Despite having a discography as long and impressive as the list of artists singing his praises, hip hop legend Pete Rock’s recipe for success is relatively simple. “Just be passionate, never give up, and love what you do,” he says from his hometown New York. “You’ll prosper from those three things alone.”
Ahead of his and fellow luminary DJ Premier’s Australian tour – the first in the Collusion concert series revolving around collaborative artist performances – Rock is in evergreen form, rattling off current projects at breakneck speed. In addition to the forthcoming third instalment in his acclaimed Soul Survivor album series, there’s an EP with Brooklyn rappers Skyzoo and Torae in the works, ongoing collaboration with De La Soul on their new album, work with emerging Harlem rapper Smoke DZA, and a “couple of movie things” as well as a “big surprise” on the horizon.
“I just feel like people like myself have to keep ourselves connected to what’s going on out there,” Rock says. “I’m very passionate. I love music, I love making music. I love hip hop, I love making hip hop. I keep my ear to the ground.”
It’s that ear that has seen Rock rise to, and remain, at the top of the global hip hop heap for over 20 years. Through pioneering the injection of jazz, funk and soul into the genre, he’s positioned himself as both an influence on, and inspiration to, many of today’s biggest names.
Born Peter Phillips in The Bronx in 1970, the sixth of seven children, Rock was raised in ‘Money Earnin’’ Mount Vernon and got his break from his cousin and scene luminary, the late great Heavy D. As a fresh-faced 16-year-old, Rock emerged supporting Marley Marl in the mix on New York City’s WBLS radio.
Linking with fellow New York rapper CL Smooth in the early 1990s, Rock became a main player in that golden age of quality hip hop. The release of timeless albums like 1992’s Mecca And The Soul Brother featuring single ‘They Reminisce Over You (T.R.O.Y.)’ – an ode to fallen friend Troy Dixon of Heavy D & the Boyz – garnered Rock a reputation as one of the most talented producers in the game. And that was just the start. Over the course of 11 albums and last year’s 80 Blocks From Tiffany’s Part II mixtape, Rock has generated sales approaching 30 million units. In the studio, meanwhile, he’s produced for and remixed everyone from The Notorious B.I.G., Mary J. Blige and TLC to Mick Jagger, Madonna and Lady Gaga. In 2011, he picked up a Grammy for his contribution to Kanye West’s masterpiece My Beautiful Dark Twisted Fantasy, and followed it up by producing tracks for West’s and Jay-Z’s Watch The Throne LP.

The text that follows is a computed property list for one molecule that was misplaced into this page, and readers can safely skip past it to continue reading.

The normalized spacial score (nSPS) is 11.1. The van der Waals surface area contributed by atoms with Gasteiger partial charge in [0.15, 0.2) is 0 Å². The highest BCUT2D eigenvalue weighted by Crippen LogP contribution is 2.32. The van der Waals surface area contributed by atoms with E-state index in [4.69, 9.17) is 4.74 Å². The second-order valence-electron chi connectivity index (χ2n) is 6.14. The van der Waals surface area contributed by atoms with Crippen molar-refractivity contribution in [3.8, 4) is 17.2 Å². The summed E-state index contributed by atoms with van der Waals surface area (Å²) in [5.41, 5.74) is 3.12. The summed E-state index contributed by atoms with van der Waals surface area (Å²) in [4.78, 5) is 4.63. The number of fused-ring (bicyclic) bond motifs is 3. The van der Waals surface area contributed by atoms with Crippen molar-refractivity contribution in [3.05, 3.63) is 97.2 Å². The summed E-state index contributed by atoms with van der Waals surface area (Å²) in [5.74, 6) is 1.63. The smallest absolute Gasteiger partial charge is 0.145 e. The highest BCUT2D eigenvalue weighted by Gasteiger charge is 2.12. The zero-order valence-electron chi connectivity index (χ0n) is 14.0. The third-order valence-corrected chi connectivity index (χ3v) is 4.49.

West, someone not particularly known for his modesty, has put it on record, declaring Rock “one of the most legendary producers of all time”. Pharrell Williams, meanwhile, admits he aspires to affect the masses the way Rock has throughout his career. “That’s how you know that you’re a legend, ’cause you can come out at any time … Age is not a factor when you’re a genius,” Williams said in 2008 ahead of Rock’s NY’s Finest release. What’s surprising and refreshing, though, is that for all this worthy praise, Rock remains grounded in a scene where a degree of front is both expected and applauded.